by David Shefter USGA
A lot of talk has surfaced over the last two days regarding Kenny Perry's decision to eschew the 36-hole sectional qualifier in Columbus, Ohio. Perry has stated over and over that his No. 1 goal this year is to play in the Ryder Cup at Valhalla in his home state of Kentucky. So Perry set up his PGA Tour schedule to play venues where he's had past success. He's only played Torrey Pines three times in his long career with very little success. Yet the U.S. Open is a major championship offering double Ryder Cup points. It's also being contested in June rather than January when the weather tends to be damp and course is much softer.
Some have said that Perry should have received a full exemption for winning Memorial since he jumped from 73 to 27 in the World Rankings. But the cutoff for the top 50 exemption was May 26. The USGA does this so it can set the sectional fields -- there are 14 and two overseas -- and establish appropriate qualifying spots. If you waited until the Memorial ended on June 1, the USGA would have less than 24 hours to establish all the fields and dole out the qualifying spots. Players need to have travel plans and reservations. From a logistic point, it wouldn't work to wait until the 12th hour to have a cutoff.
Now you could have a formula in place where the Memorial winner gets a free Open pass if the player meets certain criteria. After all, one spot was held in case the winner had multiple PGA Tour victories between last year's U.S. Open and the end of the Memorial. Carl Pettersson and Bart Bryant both qualified that way in recent years. But Perry only had that one win. He lost a playoff to Ryuji Imada in Atlanta and shot 80 in the final round of The Players, where the winner does receive an exemption.
That's why Paul Goydos' playoff defeat had to hurt. He would have gotten the free pass to Torrey Pines, but was forced to endure qualifying in Tennessee and failed to advance. Sergio Garcia was already in the field via other exemption categories, but added another with The Players win.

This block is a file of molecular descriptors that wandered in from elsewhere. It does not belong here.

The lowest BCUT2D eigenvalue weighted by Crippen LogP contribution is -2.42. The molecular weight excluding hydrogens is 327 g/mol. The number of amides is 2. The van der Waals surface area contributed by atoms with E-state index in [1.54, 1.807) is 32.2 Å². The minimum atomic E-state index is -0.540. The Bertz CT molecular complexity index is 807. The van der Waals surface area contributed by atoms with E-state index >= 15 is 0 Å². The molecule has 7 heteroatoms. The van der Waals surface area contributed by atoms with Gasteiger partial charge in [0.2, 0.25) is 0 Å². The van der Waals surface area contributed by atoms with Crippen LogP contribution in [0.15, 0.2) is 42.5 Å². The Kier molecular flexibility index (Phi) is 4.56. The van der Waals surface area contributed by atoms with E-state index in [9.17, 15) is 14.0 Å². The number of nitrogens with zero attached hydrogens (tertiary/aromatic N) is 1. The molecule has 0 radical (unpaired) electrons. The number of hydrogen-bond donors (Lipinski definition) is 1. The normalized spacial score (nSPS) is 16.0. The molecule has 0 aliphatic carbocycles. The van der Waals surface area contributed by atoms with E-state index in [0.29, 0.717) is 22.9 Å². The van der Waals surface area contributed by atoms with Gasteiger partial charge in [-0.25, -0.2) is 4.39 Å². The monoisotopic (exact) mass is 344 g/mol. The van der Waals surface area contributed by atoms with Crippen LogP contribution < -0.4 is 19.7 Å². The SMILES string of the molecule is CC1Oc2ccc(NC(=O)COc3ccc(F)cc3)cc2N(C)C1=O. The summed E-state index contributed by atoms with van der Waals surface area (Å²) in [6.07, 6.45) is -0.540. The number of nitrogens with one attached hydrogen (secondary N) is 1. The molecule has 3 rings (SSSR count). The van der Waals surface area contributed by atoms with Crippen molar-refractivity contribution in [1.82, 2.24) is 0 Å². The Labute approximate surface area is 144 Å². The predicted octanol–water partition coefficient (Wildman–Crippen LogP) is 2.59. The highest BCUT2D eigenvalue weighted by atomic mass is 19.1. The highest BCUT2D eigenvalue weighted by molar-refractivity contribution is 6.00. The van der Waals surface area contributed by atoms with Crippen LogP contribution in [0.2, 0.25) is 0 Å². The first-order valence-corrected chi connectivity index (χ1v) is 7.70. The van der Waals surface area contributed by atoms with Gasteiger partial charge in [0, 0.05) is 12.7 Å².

It still boggles my mind why so many PGA Tour, European Tour and other elite professionals disdain playing a 36-hole qualifier. There once was a time when everyone had to qualify. Thankfully, you won't see Tiger and Phil enduring such a process.
But if the Masters had such a process, how many of these same guys would jump at the opportunity? Unfortunately, the Masters is an invitation-only affair. Don't meet the requirements and you don't have a starting time at Augusta National.
The British Open has qualifying but it's done in a different way. The Royal and Ancient doesn't receive 8,000-plus entries for its biggest competition.
The U.S. Open is the most democratic championship in the world. Anyone can qualify -- if you meet the handicap requirements -- and every year there are Cinderella stories about guys who make it through the grueling process. And every year top pros withdraw once they find out the only they're getting in is through qualifying. To me, it just doesn't make sense.